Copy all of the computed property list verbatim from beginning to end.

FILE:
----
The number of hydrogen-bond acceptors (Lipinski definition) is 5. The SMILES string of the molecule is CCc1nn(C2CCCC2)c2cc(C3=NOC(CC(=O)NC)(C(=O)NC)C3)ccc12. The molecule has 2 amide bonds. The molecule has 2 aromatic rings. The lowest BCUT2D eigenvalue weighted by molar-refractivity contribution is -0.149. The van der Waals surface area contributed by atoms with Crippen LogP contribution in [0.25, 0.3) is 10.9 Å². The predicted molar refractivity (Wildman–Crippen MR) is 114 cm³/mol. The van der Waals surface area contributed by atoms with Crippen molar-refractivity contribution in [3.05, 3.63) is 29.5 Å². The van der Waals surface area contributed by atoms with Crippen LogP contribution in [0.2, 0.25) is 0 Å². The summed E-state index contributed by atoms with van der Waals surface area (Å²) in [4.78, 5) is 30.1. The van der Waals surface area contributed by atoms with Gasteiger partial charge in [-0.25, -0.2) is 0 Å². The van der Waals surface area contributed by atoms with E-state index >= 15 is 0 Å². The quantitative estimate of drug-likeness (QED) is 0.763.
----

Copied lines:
The number of hydrogen-bond acceptors (Lipinski definition) is 5. The SMILES string of the molecule is CCc1nn(C2CCCC2)c2cc(C3=NOC(CC(=O)NC)(C(=O)NC)C3)ccc12. The molecule has 2 amide bonds. The molecule has 2 aromatic rings. The lowest BCUT2D eigenvalue weighted by molar-refractivity contribution is -0.149. The van der Waals surface area contributed by atoms with Crippen LogP contribution in [0.25, 0.3) is 10.9 Å². The predicted molar refractivity (Wildman–Crippen MR) is 114 cm³/mol. The van der Waals surface area contributed by atoms with Crippen molar-refractivity contribution in [3.05, 3.63) is 29.5 Å². The van der Waals surface area contributed by atoms with Crippen LogP contribution in [0.2, 0.25) is 0 Å². The summed E-state index contributed by atoms with van der Waals surface area (Å²) in [4.78, 5) is 30.1. The van der Waals surface area contributed by atoms with Gasteiger partial charge in [-0.25, -0.2) is 0 Å². The van der Waals surface area contributed by atoms with E-state index >= 15 is 0 Å². The quantitative estimate of drug-likeness (QED) is 0.763.